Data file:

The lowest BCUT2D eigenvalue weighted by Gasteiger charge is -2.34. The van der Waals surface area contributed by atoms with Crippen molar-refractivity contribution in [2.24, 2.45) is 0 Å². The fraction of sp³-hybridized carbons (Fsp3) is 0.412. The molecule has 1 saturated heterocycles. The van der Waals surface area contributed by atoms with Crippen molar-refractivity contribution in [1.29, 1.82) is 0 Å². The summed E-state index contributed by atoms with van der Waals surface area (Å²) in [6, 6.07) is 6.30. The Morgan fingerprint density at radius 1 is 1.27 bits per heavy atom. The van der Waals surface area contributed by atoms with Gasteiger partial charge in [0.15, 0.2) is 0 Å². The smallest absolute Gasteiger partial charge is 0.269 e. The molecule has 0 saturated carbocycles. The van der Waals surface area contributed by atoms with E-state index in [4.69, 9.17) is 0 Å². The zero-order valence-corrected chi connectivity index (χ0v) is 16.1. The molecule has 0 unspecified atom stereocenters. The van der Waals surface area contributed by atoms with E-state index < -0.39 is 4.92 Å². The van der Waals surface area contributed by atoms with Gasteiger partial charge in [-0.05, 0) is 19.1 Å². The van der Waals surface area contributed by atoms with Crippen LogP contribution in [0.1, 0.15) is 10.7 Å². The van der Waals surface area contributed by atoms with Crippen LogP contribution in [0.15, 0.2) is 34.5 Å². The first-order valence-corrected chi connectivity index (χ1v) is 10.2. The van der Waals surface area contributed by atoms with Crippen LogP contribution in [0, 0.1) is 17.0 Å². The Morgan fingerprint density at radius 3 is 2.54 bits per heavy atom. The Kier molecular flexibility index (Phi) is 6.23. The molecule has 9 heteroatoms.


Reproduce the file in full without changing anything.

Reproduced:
The lowest BCUT2D eigenvalue weighted by Gasteiger charge is -2.34. The van der Waals surface area contributed by atoms with Crippen molar-refractivity contribution in [2.24, 2.45) is 0 Å². The fraction of sp³-hybridized carbons (Fsp3) is 0.412. The molecule has 1 saturated heterocycles. The van der Waals surface area contributed by atoms with Crippen molar-refractivity contribution in [1.29, 1.82) is 0 Å². The summed E-state index contributed by atoms with van der Waals surface area (Å²) in [6, 6.07) is 6.30. The Morgan fingerprint density at radius 1 is 1.27 bits per heavy atom. The van der Waals surface area contributed by atoms with Gasteiger partial charge in [0.15, 0.2) is 0 Å². The smallest absolute Gasteiger partial charge is 0.269 e. The molecule has 0 saturated carbocycles. The van der Waals surface area contributed by atoms with E-state index in [4.69, 9.17) is 0 Å². The zero-order valence-corrected chi connectivity index (χ0v) is 16.1. The molecule has 0 unspecified atom stereocenters. The van der Waals surface area contributed by atoms with E-state index < -0.39 is 4.92 Å². The van der Waals surface area contributed by atoms with Gasteiger partial charge in [-0.05, 0) is 19.1 Å². The van der Waals surface area contributed by atoms with Crippen LogP contribution in [0.1, 0.15) is 10.7 Å². The van der Waals surface area contributed by atoms with Crippen LogP contribution in [0.15, 0.2) is 34.5 Å². The first-order valence-corrected chi connectivity index (χ1v) is 10.2. The van der Waals surface area contributed by atoms with Crippen LogP contribution in [0, 0.1) is 17.0 Å². The Morgan fingerprint density at radius 3 is 2.54 bits per heavy atom. The Kier molecular flexibility index (Phi) is 6.23. The molecule has 9 heteroatoms.